Countdown Thome’s Greatest Moments: #6-10

He’s regarded as one of the nicest people in baseball. But as beloved as Jim Thome might be off the field, he’s still feared on it. From his arrival in Cleveland as a raw third baseman with a powerful bat to his sojourns in Philadelphia, L.A., the South Side of Chicago and Minnesota, Thome’s had more than his share of his most memorable moments. We’ve selected the 25 biggest moments in Thome’s career.

Moments:     #11-15     #16-20     #21-25

#10 July 21, 2001 – Bob Feller. Lou Boudreau. Larry Doby. Napoleon Lajoie. Hall of famers all, and all part of the Indians’ 100th anniversary all-time roster. The list also included some future hall of famers, like Roberto Alomar. Jim Thome could be enshrined in the halls of Cooperstown. He was also on that list, recognized as one of the top 100 players in team history – and voted on by the fans to be the starting first baseman, confirming that in addition to his talent, Thome was also beloved by the fans – and his peers, who in 2010, named him the nicest player in the major leagues in a Sports Illustrated poll.

#9 Aug. 27, 2011 – The rumors started to spread on the Internet, on the radio and on television: The Indians, in the thick of a pennant race, had put in a waiver claim on Jim Thome. It had been nine years since he’d donned a Tribe uniform, but the atmosphere downtown was electric, as one of the last links to those powerful 1990s teams had come home. In his second game back, Thome crushed a pitch off Royals starter Danny Duffy for a solo home run in the sixth inning. It was Jim Thome’s 41st birthday.

#8 Oct. 9, 1998 – The Indians and Yankees were tied at one win apiece as the 1998 American League Championship Series came to Cleveland. Thome became the second Indians player ever to hit two home runs in a postseason game as the Tribe teed off on Andy Pettitte, leading to one of the most brutally honest openings to a news conference ever, when Yankees manager Joe Torre sat at the microphone and said, “Well, we pretty much got our ass kicked tonight.” In addition to Thome’s dingers, Manny Ramirez (the only other Tribe player to hit two home runs in a postseason game) and hard-hittin’ Mark Whiten homered, and Bartolo Colon became the first Indians pitcher to throw a complete game in the postseason since Bob Lemon in the 1954 World Series.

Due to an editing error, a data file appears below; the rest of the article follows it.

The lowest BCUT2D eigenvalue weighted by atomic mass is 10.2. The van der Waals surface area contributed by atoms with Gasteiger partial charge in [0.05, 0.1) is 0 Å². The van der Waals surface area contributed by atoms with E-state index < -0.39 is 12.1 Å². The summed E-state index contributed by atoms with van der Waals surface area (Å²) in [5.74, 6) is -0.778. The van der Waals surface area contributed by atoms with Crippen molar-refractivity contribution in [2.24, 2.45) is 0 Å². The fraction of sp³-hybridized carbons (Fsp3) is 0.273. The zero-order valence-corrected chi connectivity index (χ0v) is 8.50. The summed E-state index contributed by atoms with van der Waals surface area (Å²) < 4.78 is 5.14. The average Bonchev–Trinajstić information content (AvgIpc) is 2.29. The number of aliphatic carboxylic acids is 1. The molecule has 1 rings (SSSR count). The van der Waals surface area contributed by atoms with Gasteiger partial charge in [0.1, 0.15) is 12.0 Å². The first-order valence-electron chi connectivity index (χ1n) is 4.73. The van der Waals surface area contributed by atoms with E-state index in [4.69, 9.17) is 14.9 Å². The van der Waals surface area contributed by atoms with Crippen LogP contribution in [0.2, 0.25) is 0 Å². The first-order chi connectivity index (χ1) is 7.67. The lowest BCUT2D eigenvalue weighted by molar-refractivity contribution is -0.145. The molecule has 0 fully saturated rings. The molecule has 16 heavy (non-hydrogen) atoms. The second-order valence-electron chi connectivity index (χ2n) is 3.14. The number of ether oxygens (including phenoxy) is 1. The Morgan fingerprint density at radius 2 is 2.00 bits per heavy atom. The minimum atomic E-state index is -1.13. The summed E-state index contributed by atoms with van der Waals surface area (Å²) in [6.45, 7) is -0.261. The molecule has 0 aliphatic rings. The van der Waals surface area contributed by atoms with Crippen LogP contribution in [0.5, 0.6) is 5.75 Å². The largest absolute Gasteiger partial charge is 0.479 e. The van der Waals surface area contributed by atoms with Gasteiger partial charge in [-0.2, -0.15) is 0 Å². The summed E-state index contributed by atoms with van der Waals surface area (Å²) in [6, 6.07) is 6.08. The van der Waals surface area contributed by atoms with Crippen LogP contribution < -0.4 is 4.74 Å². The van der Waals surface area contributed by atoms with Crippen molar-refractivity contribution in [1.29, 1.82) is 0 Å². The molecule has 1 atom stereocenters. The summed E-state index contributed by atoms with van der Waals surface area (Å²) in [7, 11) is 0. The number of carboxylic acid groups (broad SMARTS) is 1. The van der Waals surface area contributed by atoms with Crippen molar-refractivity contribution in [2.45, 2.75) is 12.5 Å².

#7 May 29, 2001 – The Tigers, hosting Cleveland, were in their second year at new Comerica Park, and mired in mediocrity. The Indians were in a fight for the American League Central title. Leading off the top of the fourth, Thome swung at a 1-0 pitch from Victor Santos, and put it into the seats to tie the game at 2. Marty Cordova, the next batter, also homered, giving the Indians a lead. The Tribe would go on to win 6-4, but the home run by Thome was the 243rd in his career, passing Albert Belle and making him the team’s all-time leader in home runs, a mark he still holds.

#6 Sept. 27, 2002 – In 1995, Albert Belle set the Indians record with 50 home runs in a season. He broke the record set by Al Rosen in 1953. Belle’s mark would only stand for seven years when Jim Thome hit his 51st home run off Wes Obermueller of the Royals. It would be the second club home run record he took from Belle. Thome would finish with 52 home runs in 2002 – still a club record. Oddly enough, 42 of those home runs came in the last 99 games of the season, his final in his first tour with the Indians. He also led the team with a .304 batting average and 118 RBI.



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